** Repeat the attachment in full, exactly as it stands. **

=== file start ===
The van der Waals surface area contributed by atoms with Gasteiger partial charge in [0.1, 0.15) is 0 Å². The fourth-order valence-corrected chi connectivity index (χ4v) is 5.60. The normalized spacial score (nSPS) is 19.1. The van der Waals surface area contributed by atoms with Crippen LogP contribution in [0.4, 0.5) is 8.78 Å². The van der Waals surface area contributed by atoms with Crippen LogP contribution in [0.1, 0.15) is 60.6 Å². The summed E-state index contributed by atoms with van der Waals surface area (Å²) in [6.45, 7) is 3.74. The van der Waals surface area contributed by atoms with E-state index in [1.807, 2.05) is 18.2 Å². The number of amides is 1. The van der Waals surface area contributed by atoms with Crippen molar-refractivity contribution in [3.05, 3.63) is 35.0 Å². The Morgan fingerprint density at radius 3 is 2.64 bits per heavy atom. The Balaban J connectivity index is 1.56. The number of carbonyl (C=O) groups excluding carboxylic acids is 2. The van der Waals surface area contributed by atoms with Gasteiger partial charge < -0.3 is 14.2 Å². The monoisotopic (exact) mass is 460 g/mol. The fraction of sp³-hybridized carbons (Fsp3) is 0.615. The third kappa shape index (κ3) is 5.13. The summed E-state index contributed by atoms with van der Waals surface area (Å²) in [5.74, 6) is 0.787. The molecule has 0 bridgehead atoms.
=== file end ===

The van der Waals surface area contributed by atoms with Gasteiger partial charge in [0.1, 0.15) is 0 Å². The fourth-order valence-corrected chi connectivity index (χ4v) is 5.60. The normalized spacial score (nSPS) is 19.1. The van der Waals surface area contributed by atoms with Crippen LogP contribution in [0.4, 0.5) is 8.78 Å². The van der Waals surface area contributed by atoms with Crippen LogP contribution in [0.1, 0.15) is 60.6 Å². The summed E-state index contributed by atoms with van der Waals surface area (Å²) in [6.45, 7) is 3.74. The van der Waals surface area contributed by atoms with E-state index in [1.807, 2.05) is 18.2 Å². The number of amides is 1. The van der Waals surface area contributed by atoms with Crippen molar-refractivity contribution in [3.05, 3.63) is 35.0 Å². The Morgan fingerprint density at radius 3 is 2.64 bits per heavy atom. The Balaban J connectivity index is 1.56. The number of carbonyl (C=O) groups excluding carboxylic acids is 2. The van der Waals surface area contributed by atoms with Gasteiger partial charge < -0.3 is 14.2 Å². The monoisotopic (exact) mass is 460 g/mol. The fraction of sp³-hybridized carbons (Fsp3) is 0.615. The third kappa shape index (κ3) is 5.13. The summed E-state index contributed by atoms with van der Waals surface area (Å²) in [5.74, 6) is 0.787. The molecule has 0 bridgehead atoms.